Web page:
I’ve not been sleeping well, so I’ve been reading quite a bit through the long nights. One book I finished last night was How I write: The Secret Lives of Authors. At first glance, I didn’t like it: it looked like a coffee-table book—cool design, but no substance, I thought. I was wrong.


It’s an anthology of very short statements from over sixty authors on how they write—specifically on the wierd habits or objects that have become an essential part of their process. Johathan Lethem’s list of names, Jay McInerney‘s axe artifact, Lionel Shriver‘s toy Clippity, A.S. Byatt‘s “Antonia Writing Time!” notice, Jonathan Franzen‘s old and ugly office chair, Claire Messud‘s graph paper pad and fine .005 felt-tip pens …

I came away with a fuller understanding that the process of writing is magical, that for many writers, it requires some sort of incantation, totem or ritual. Which made me give some thought to my own:

The cork from the bottle of champagne I brought to the class party at the end of the first writing workshop I attended. I was celebrating because I’d committed to becoming a writer. The cork reminds me that I’m lucky to be doing what I’m doing.

The tiny frame of the words “1-inch square”—this a reminder from Anne Lamott, I believe: When stuck approaching a scene, imagine viewing it through a 1-inch square. Describe what you see.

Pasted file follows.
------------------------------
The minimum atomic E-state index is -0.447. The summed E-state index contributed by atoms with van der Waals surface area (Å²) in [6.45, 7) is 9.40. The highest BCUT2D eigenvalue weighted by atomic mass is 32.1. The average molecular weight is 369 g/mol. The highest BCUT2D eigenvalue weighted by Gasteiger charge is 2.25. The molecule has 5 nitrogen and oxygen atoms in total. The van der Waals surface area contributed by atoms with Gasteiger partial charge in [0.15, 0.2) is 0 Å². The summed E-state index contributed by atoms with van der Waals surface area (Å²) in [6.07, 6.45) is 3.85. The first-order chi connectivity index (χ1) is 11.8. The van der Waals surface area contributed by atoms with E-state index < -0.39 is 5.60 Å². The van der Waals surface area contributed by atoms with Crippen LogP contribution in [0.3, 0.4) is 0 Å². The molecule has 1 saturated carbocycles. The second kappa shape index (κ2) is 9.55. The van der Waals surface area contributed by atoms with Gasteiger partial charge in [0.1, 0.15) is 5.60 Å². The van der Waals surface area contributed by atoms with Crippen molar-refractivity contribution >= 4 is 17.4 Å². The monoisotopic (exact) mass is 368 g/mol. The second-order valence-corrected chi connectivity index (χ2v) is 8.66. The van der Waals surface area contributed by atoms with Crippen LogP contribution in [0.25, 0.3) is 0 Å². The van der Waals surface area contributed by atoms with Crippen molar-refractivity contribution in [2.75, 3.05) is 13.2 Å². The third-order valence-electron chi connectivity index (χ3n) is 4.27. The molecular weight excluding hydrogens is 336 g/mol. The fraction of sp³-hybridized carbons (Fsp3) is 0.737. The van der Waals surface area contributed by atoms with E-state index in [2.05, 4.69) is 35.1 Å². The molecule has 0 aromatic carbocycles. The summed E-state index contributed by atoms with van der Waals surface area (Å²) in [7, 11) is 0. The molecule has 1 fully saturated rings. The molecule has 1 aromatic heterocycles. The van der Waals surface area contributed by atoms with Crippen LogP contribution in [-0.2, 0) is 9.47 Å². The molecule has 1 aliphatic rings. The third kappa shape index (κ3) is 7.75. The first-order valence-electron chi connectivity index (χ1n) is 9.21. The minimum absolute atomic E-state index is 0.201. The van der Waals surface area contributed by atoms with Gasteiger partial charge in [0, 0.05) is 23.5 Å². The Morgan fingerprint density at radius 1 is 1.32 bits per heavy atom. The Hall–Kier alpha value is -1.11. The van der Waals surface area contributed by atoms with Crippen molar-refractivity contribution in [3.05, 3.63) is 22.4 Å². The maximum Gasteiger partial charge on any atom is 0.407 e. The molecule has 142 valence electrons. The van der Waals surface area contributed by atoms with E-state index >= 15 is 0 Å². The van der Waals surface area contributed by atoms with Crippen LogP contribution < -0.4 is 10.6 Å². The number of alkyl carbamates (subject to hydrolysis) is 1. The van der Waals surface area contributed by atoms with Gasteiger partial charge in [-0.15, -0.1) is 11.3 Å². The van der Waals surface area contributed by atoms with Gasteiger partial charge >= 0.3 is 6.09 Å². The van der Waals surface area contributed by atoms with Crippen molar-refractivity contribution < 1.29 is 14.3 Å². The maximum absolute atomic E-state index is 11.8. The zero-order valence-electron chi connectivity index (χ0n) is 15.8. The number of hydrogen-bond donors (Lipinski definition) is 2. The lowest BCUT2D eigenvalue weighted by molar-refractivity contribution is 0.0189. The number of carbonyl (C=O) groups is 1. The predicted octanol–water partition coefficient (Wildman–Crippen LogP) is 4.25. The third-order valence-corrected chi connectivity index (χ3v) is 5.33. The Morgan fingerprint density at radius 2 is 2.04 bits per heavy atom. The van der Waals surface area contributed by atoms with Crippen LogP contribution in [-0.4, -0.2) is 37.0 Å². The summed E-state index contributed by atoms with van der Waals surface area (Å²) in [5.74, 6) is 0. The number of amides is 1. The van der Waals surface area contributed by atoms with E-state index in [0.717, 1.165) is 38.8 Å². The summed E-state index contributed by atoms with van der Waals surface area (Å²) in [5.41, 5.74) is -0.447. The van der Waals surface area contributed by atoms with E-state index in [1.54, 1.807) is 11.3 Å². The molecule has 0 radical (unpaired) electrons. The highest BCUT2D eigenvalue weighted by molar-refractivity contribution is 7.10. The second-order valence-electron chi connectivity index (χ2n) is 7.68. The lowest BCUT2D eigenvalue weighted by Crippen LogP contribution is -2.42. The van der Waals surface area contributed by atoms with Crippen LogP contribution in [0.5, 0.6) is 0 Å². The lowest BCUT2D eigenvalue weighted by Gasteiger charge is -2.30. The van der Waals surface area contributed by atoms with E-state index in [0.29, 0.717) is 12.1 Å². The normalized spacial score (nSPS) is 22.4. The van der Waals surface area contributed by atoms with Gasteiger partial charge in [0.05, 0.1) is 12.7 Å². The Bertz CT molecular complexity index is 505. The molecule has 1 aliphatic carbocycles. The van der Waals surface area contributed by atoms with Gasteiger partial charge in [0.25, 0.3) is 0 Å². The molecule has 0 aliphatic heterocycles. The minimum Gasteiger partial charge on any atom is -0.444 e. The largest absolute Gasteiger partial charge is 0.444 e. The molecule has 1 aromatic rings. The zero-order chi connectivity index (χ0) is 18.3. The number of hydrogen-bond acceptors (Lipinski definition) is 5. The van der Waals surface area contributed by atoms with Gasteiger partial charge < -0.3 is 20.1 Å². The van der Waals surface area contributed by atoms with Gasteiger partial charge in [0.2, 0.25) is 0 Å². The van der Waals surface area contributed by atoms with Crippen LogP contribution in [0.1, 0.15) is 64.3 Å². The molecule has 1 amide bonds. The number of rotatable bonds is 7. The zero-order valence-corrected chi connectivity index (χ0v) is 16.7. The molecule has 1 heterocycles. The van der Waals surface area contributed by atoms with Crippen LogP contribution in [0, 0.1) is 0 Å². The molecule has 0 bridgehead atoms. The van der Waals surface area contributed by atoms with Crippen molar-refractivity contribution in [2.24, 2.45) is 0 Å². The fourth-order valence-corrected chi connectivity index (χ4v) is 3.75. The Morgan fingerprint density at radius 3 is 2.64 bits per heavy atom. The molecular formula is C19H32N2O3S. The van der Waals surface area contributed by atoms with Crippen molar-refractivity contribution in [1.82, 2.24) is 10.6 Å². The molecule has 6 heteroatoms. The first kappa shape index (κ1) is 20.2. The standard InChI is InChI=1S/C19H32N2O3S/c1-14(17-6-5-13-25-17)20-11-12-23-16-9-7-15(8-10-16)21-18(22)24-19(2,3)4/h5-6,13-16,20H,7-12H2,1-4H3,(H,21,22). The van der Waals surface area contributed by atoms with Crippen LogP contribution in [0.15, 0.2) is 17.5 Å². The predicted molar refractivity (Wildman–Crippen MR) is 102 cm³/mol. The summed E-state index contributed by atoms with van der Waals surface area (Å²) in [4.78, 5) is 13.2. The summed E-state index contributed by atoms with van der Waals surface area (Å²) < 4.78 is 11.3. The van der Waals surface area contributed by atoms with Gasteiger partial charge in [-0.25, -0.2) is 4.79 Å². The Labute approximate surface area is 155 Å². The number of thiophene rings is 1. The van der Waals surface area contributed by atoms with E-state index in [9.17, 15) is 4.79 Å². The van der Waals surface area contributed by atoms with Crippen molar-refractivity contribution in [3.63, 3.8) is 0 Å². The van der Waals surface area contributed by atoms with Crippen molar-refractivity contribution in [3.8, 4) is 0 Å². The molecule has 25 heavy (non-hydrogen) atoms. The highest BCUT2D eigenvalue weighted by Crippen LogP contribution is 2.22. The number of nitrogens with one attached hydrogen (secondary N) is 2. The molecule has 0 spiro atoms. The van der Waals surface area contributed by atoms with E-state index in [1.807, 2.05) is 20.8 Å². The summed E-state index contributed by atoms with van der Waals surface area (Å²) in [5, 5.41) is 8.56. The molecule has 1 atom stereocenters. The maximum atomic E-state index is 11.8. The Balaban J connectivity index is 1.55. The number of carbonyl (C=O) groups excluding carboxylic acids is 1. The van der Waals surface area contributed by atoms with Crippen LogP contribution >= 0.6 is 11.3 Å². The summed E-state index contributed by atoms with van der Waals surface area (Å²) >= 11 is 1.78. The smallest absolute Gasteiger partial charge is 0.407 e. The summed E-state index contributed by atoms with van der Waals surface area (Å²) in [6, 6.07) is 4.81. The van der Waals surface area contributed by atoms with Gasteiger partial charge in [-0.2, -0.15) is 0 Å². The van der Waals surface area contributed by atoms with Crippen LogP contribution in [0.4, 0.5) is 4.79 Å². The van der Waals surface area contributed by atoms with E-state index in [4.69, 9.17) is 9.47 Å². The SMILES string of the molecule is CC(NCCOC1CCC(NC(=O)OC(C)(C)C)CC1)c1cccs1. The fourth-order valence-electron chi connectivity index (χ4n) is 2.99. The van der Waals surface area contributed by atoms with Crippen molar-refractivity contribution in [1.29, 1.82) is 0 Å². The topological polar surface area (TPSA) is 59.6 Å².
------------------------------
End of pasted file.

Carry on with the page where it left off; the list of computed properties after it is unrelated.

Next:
Two images, both of which “describe” to me the creative process. The first is a painting of a man and a woman on a floating raft, the bedding dragging in the water. The woman is asleep, the man awake and staring. (I wish I knew the artist’s name and the name of the work.) This image evokes the unconscious at work.

The second, is Louis Lozowick’s “Granite for Monuments (For Future Monuments). For me, this image captures the feeling of “constructing” a novel.


None of these are essential to me, for I have more than one office, and I don’t carry them with me. What is essential is my computer. I love the idea of writing long-hand, and I’m hopelessly romantic about notebooks, pens and pencils, but I rarely write more than a few pages before running back to my computer … my computer which is both my friend and foe. I spend far too many hours on it not writing.